The origins of the collection
A showcase of the National Museum of Ireland's Egyptian collection, the majority of artefacts were acquired from excavations carried out in Egypt between the 1890s and the 1920s and range in date from the Stone Age to the Middle Ages.
During the late 19th Century the Museum received a share in several major divisions of finds from the excavations of the Egypt Exploration Fund, London, including sites such as Hieraconpolis, Deir el-Bahri, Ehnasya, Oxyrhynchus, Tarkhan and Riqqa. The exhibition includes finds collected by Irish travellers such as Lady Harriet Kavanagh.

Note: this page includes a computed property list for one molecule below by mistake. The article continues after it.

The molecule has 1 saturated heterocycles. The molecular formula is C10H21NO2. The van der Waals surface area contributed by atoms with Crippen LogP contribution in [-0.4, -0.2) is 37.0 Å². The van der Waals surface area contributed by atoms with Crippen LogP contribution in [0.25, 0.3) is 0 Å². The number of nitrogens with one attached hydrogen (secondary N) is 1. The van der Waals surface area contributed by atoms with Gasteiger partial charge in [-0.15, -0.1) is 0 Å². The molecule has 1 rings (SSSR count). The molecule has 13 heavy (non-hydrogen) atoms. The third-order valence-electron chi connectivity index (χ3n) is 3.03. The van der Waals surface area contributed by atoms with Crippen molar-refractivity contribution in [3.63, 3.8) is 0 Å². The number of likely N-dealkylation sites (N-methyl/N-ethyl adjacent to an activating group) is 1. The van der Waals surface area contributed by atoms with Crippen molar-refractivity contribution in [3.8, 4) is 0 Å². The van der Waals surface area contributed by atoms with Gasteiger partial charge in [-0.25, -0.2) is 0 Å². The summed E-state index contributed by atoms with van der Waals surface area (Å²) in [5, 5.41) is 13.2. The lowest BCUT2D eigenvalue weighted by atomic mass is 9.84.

Among the most important objects exhibited are the gilt and painted cartonnage case of the mummy Tentdinebu dated to the 22nd Dynasty c. 945 - 716 BC; the mummy portraits of a woman and a young boy from Hawara dated to the first/second Century AD; and a model of a wooden boat dated to the early 12th Dynasty c. 1900 BC. There is also a number of important stelae, tomb furniture, offering tables, jewellery and household equipment.
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